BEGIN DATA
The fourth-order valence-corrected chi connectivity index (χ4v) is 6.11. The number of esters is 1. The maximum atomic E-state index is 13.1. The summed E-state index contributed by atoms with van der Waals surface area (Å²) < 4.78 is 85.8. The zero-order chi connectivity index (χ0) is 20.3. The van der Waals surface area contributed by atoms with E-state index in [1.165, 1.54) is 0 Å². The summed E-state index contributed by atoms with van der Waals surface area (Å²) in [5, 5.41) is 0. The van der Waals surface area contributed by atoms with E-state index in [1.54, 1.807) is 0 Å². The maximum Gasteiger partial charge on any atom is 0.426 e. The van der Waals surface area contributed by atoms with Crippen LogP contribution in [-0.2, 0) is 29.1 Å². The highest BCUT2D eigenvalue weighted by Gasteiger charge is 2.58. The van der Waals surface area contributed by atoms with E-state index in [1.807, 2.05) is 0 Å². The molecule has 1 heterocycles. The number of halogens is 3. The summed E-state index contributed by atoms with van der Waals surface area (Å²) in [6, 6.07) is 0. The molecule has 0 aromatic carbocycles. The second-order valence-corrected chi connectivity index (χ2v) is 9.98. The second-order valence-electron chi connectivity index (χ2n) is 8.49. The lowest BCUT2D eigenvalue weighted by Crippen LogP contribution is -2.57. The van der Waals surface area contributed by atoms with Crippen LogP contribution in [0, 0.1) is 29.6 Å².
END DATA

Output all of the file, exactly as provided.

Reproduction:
The fourth-order valence-corrected chi connectivity index (χ4v) is 6.11. The number of esters is 1. The maximum atomic E-state index is 13.1. The summed E-state index contributed by atoms with van der Waals surface area (Å²) < 4.78 is 85.8. The zero-order chi connectivity index (χ0) is 20.3. The van der Waals surface area contributed by atoms with E-state index in [1.165, 1.54) is 0 Å². The summed E-state index contributed by atoms with van der Waals surface area (Å²) in [5, 5.41) is 0. The van der Waals surface area contributed by atoms with E-state index in [1.54, 1.807) is 0 Å². The maximum Gasteiger partial charge on any atom is 0.426 e. The van der Waals surface area contributed by atoms with Crippen LogP contribution in [-0.2, 0) is 29.1 Å². The highest BCUT2D eigenvalue weighted by Gasteiger charge is 2.58. The van der Waals surface area contributed by atoms with E-state index in [1.807, 2.05) is 0 Å². The molecule has 1 heterocycles. The number of halogens is 3. The summed E-state index contributed by atoms with van der Waals surface area (Å²) in [6, 6.07) is 0. The molecule has 0 aromatic carbocycles. The second-order valence-corrected chi connectivity index (χ2v) is 9.98. The second-order valence-electron chi connectivity index (χ2n) is 8.49. The lowest BCUT2D eigenvalue weighted by Crippen LogP contribution is -2.57. The van der Waals surface area contributed by atoms with Crippen LogP contribution in [0, 0.1) is 29.6 Å².